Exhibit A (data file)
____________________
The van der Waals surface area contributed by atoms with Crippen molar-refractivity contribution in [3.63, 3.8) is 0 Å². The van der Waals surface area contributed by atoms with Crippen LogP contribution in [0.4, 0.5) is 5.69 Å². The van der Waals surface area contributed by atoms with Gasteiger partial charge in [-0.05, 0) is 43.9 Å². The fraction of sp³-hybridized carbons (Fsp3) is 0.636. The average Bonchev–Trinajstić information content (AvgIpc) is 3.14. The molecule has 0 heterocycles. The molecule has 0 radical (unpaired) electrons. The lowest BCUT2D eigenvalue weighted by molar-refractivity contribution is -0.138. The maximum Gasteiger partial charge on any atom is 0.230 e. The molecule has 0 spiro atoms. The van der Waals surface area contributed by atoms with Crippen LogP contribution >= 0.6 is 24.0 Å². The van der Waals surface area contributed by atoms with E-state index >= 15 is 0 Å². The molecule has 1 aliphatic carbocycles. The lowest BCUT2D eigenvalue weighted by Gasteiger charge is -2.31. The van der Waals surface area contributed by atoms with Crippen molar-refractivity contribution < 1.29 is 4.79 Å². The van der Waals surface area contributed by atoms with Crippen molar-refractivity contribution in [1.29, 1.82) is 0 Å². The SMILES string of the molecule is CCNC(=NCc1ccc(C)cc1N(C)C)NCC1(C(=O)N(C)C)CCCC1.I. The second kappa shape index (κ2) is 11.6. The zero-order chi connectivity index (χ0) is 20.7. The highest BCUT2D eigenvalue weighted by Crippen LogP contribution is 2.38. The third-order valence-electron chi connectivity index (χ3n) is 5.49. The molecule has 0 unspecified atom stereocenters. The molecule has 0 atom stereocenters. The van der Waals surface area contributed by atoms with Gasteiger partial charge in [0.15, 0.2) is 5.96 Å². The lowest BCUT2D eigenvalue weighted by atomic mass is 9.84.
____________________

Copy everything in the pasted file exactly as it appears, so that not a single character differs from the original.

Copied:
The van der Waals surface area contributed by atoms with Crippen molar-refractivity contribution in [3.63, 3.8) is 0 Å². The van der Waals surface area contributed by atoms with Crippen LogP contribution in [0.4, 0.5) is 5.69 Å². The van der Waals surface area contributed by atoms with Gasteiger partial charge in [-0.05, 0) is 43.9 Å². The fraction of sp³-hybridized carbons (Fsp3) is 0.636. The average Bonchev–Trinajstić information content (AvgIpc) is 3.14. The molecule has 0 heterocycles. The molecule has 0 radical (unpaired) electrons. The lowest BCUT2D eigenvalue weighted by molar-refractivity contribution is -0.138. The maximum Gasteiger partial charge on any atom is 0.230 e. The molecule has 0 spiro atoms. The van der Waals surface area contributed by atoms with Crippen LogP contribution >= 0.6 is 24.0 Å². The van der Waals surface area contributed by atoms with E-state index >= 15 is 0 Å². The molecule has 1 aliphatic carbocycles. The lowest BCUT2D eigenvalue weighted by Gasteiger charge is -2.31. The van der Waals surface area contributed by atoms with Crippen molar-refractivity contribution < 1.29 is 4.79 Å². The van der Waals surface area contributed by atoms with Crippen molar-refractivity contribution in [1.29, 1.82) is 0 Å². The SMILES string of the molecule is CCNC(=NCc1ccc(C)cc1N(C)C)NCC1(C(=O)N(C)C)CCCC1.I. The second kappa shape index (κ2) is 11.6. The zero-order chi connectivity index (χ0) is 20.7. The highest BCUT2D eigenvalue weighted by Crippen LogP contribution is 2.38. The third-order valence-electron chi connectivity index (χ3n) is 5.49. The molecule has 0 unspecified atom stereocenters. The molecule has 0 atom stereocenters. The van der Waals surface area contributed by atoms with Gasteiger partial charge in [0.15, 0.2) is 5.96 Å². The lowest BCUT2D eigenvalue weighted by atomic mass is 9.84.